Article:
Primary Assessment and Stabilization of Life-Threatening Conditions in Older Patients

  • Mehmet Akif KaramercanEmail author
  • Abdelouahab Bellou
  • Hubert Blain


Although the main approach to life-threatening conditions in older patients does not differ from younger adults, the evaluation of the severity and the decision to start resuscitation are much more challenging. The clinical presentation of instability and life-threatening situations is often atypical in older patients. When the instability and severity are confirmed, the classical chain of basic and advanced life support recommended by the European and international guidelines must be respected for improving outcomes in older patients. The decision of stopping or not starting resuscitation in older patients should not be taken too quickly just because it is thought that it can appear futile or of a result of advanced age. The decision depends also on patients’ and relatives’ wishes and respects individual patient’s needs for end-of-life care. As in younger people, resuscitation in older patients is appropriate when its likely benefits in term of quantity and quality of life outweigh over its adverse consequences. This is especially important for older patients in continuing care settings, which might potentially divert staff time and resources away from core elements of care.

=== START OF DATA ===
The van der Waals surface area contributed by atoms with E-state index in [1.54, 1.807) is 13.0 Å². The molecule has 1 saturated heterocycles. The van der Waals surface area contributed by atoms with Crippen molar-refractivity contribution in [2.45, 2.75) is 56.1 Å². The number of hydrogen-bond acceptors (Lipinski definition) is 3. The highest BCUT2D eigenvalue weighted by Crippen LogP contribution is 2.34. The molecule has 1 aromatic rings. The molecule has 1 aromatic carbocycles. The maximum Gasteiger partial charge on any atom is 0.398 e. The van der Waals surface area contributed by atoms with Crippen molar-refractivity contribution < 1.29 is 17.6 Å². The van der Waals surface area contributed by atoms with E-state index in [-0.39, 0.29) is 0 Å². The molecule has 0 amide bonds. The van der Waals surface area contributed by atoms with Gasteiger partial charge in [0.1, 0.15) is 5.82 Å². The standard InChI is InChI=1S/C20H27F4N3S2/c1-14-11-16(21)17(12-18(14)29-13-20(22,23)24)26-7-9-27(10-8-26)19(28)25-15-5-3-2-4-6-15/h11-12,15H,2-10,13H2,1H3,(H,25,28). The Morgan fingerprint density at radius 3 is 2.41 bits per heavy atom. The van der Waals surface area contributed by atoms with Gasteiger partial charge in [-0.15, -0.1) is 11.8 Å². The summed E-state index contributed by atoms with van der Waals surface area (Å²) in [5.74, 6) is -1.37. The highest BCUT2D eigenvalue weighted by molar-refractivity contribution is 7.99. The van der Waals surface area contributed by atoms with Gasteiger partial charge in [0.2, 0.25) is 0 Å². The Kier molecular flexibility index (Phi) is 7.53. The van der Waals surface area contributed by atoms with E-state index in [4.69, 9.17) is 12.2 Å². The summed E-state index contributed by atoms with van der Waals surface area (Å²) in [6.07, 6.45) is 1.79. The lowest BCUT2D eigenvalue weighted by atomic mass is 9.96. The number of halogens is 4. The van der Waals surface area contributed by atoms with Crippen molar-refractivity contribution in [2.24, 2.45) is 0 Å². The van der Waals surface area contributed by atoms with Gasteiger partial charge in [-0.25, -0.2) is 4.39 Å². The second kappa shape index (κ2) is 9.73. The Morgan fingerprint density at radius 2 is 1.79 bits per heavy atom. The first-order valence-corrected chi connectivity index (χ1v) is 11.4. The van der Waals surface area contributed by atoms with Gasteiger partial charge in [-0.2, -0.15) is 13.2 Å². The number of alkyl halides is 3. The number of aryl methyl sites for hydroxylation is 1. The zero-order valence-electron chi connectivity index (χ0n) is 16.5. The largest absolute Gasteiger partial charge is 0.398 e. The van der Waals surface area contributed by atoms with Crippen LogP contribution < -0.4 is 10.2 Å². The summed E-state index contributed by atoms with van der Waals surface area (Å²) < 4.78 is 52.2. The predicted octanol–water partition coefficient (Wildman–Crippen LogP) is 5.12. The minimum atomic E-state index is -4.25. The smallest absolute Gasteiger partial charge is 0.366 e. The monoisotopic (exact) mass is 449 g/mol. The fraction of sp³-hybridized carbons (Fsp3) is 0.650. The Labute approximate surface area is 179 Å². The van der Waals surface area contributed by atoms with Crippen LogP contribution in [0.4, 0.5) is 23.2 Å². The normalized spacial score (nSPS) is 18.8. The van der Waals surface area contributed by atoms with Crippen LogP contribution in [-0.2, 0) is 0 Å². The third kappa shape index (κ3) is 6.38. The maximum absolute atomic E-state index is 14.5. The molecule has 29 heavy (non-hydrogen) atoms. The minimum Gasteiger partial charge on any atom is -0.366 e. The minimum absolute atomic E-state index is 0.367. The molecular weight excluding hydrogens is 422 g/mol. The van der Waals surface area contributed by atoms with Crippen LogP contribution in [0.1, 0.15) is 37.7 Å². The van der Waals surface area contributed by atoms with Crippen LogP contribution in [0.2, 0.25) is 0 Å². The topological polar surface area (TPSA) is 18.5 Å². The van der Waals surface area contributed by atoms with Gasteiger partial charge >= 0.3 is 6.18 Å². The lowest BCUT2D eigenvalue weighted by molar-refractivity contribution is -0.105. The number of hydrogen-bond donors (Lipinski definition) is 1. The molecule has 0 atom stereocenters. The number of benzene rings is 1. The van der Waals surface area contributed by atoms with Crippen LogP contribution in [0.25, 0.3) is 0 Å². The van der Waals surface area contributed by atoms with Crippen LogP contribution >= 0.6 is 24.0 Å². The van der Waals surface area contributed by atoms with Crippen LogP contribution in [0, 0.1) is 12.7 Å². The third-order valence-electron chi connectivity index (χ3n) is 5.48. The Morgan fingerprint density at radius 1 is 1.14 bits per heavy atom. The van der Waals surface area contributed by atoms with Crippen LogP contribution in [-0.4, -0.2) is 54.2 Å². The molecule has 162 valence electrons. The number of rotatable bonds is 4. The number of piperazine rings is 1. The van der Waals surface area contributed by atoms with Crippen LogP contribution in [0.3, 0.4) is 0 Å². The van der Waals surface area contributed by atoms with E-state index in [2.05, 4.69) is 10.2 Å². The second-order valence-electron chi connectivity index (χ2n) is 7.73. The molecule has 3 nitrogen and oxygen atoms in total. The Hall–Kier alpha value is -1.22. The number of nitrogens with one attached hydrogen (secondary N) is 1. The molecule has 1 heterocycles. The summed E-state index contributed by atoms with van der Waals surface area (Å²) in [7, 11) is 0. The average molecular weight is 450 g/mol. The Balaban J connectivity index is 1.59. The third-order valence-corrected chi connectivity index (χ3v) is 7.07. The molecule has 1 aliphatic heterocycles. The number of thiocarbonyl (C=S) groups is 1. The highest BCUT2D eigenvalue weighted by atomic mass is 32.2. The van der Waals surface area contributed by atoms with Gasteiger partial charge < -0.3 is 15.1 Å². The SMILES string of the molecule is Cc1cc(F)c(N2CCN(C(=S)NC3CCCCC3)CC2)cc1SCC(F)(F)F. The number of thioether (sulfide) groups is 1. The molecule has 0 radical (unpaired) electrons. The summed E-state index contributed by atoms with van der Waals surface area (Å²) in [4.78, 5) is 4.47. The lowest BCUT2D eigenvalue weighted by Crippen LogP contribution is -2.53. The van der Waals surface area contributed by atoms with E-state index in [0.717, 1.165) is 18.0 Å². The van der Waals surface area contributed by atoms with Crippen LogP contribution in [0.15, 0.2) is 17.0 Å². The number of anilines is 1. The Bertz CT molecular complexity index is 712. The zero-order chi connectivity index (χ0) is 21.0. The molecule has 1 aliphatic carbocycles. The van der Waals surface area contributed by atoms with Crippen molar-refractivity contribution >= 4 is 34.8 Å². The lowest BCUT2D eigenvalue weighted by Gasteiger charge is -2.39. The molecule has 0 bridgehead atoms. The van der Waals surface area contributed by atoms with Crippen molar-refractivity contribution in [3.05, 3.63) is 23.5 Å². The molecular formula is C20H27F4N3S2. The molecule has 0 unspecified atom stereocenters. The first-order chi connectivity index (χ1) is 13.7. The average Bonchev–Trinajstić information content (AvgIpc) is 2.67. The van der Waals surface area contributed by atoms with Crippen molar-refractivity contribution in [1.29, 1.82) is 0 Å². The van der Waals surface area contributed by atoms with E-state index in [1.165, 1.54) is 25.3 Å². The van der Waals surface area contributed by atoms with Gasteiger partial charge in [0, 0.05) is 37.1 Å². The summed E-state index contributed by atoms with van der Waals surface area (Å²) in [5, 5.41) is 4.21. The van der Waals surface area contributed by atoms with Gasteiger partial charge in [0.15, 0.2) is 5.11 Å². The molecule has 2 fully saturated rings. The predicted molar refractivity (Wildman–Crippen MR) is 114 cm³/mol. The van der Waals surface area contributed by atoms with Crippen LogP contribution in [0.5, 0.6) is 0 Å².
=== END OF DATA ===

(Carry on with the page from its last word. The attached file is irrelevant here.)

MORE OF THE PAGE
During the primary assessment and stabilization of life-threatening conditions, lifesaving procedures must be instituted considering that diagnostic and management procedures should be performed simultaneously and continuously, which needs a systematic approach.


Older patients Life-threatening condition Primary assessment Resuscitation 


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Copyright information

© Springer International Publishing Switzerland 2018

Authors and Affiliations

  • Mehmet Akif Karamercan
    • 1
    Email author
  • Abdelouahab Bellou
    • 2
  • Hubert Blain
    • 3
  1. 1.Gazi University School of Medicine Emergency Medicine DepartmentAnkaraTurkey
  2. 2.Department of Emergency MedicineBeth Israel Deaconess Medical Center, Harvard Medical SchoolBostonUSA
  3. 3.Department of GeriatricsUniversity Hospital of Montpellier, University of MontpellierMontpellierFrance

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